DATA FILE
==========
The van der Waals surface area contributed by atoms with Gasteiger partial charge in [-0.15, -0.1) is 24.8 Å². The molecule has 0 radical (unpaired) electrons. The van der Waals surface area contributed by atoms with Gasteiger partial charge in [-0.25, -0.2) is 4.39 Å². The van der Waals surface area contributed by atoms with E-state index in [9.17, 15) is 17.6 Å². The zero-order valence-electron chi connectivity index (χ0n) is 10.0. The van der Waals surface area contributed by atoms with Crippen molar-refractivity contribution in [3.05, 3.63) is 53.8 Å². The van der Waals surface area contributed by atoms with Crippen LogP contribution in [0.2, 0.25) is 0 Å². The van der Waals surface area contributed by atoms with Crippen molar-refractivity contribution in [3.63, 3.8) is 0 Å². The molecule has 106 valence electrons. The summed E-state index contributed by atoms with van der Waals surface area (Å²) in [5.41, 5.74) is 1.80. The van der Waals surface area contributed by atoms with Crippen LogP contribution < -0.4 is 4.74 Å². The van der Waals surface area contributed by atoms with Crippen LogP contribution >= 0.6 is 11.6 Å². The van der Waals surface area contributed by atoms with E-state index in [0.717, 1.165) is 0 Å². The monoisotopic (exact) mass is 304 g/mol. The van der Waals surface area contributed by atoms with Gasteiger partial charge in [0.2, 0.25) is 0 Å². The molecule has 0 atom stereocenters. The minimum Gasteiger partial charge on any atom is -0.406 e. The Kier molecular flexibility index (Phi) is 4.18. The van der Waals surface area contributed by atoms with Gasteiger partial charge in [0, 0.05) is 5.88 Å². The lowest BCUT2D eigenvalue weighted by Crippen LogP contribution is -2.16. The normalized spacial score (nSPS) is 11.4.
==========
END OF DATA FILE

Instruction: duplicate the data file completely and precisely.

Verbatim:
The van der Waals surface area contributed by atoms with Gasteiger partial charge in [-0.15, -0.1) is 24.8 Å². The molecule has 0 radical (unpaired) electrons. The van der Waals surface area contributed by atoms with Gasteiger partial charge in [-0.25, -0.2) is 4.39 Å². The van der Waals surface area contributed by atoms with E-state index in [9.17, 15) is 17.6 Å². The zero-order valence-electron chi connectivity index (χ0n) is 10.0. The van der Waals surface area contributed by atoms with Crippen molar-refractivity contribution in [3.05, 3.63) is 53.8 Å². The van der Waals surface area contributed by atoms with Crippen LogP contribution in [0.2, 0.25) is 0 Å². The van der Waals surface area contributed by atoms with Crippen molar-refractivity contribution in [3.63, 3.8) is 0 Å². The molecule has 106 valence electrons. The summed E-state index contributed by atoms with van der Waals surface area (Å²) in [5.41, 5.74) is 1.80. The van der Waals surface area contributed by atoms with Crippen LogP contribution < -0.4 is 4.74 Å². The van der Waals surface area contributed by atoms with Crippen LogP contribution >= 0.6 is 11.6 Å². The van der Waals surface area contributed by atoms with E-state index in [0.717, 1.165) is 0 Å². The monoisotopic (exact) mass is 304 g/mol. The van der Waals surface area contributed by atoms with Gasteiger partial charge in [0.2, 0.25) is 0 Å². The molecule has 0 atom stereocenters. The minimum Gasteiger partial charge on any atom is -0.406 e. The Kier molecular flexibility index (Phi) is 4.18. The van der Waals surface area contributed by atoms with Gasteiger partial charge in [0, 0.05) is 5.88 Å². The lowest BCUT2D eigenvalue weighted by Crippen LogP contribution is -2.16. The normalized spacial score (nSPS) is 11.4.